Thimphu (Wiki link) is the capital of Bhutan with a population of just under 100,000 people. It is the agricultural and livestock seat of the country, as well as containing most of the important political buildings in Bhutan. However, it is not served by an airport, relying instead on the small airport that we landed at in Paro, over thirty miles away. It is also one of only two capital cities in the world without traffic lights. As the Wiki article puts it so well: “Instead of traffic lights, the city takes pride in its traffic police that directs the oncoming traffic with their dance-like movement of their arms and hands.” And it really is like a dance. I stood on the corner, mesmerized by the smooth, flowing movements of the officer’s hands. I tried to understand how he gauged the oncoming traffic and determined who would go and when. He was really an artist. I should have taken a video.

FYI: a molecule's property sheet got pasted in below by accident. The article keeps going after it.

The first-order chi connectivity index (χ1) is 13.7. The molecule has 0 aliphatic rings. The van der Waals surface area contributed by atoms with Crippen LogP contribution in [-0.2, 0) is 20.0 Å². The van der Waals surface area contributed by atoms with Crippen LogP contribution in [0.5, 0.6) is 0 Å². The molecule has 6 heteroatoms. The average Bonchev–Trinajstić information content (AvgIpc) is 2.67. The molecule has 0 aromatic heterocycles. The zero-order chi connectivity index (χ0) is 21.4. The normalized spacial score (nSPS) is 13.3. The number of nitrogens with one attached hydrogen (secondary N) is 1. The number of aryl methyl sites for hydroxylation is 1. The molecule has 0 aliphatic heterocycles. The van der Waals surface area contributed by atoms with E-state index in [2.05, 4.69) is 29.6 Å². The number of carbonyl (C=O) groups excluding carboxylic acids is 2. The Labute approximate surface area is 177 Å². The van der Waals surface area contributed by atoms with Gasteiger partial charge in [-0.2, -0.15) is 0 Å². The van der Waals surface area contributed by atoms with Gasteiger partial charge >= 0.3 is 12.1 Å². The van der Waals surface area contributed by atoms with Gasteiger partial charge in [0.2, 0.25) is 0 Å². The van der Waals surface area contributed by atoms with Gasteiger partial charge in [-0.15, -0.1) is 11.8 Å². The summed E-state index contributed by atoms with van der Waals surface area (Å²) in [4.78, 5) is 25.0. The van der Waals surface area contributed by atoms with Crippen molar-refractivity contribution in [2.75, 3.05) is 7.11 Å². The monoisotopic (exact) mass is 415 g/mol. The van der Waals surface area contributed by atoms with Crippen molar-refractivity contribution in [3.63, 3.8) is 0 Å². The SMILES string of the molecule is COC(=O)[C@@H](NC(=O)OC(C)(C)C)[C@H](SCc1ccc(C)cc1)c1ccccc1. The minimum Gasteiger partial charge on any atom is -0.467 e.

Thimphu traffic cop
And of course, he has to get to work somehow
Street scene in Thimphu
Bamboo: apparently its reputation for strength is well-earned
Dan and I decided to check out the pool and sauna, but I was a little disappointed. I can’t tell you exactly why I was disappointed, but I just didn’t feel relaxed in the pool. I think a part of me was hoping that more people from our group would come and I could chat with them. But it was just Dan, Mick and I, and Mick decided to swim some laps and I just bobbed in the too-shallow water. The sauna was nice, but as I generally don’t like heat and humidity, I could only sit inside for a short period of time before giving up and going back to my room.
Dinner was at our new restaurant but there was no structure to it. It was a buffet open to anyone staying at the Namgay, and available for a couple of hours. A few of us trickled in to our reserved table, but we were the first ones to take our seats. Shortly after I sat down with a full plate from the buffet, others from our group came into the dining room, eventually filling up our table for our evening meal.
Tomorrow we would leave our hotel and eventually leave Thimphu. We had to have all of our bags packed in the morning and after loading up the bus, we’d do some sightseeing in Thimphu and then drive back to the Metta Hotel in Paro. It sounded like a busy day!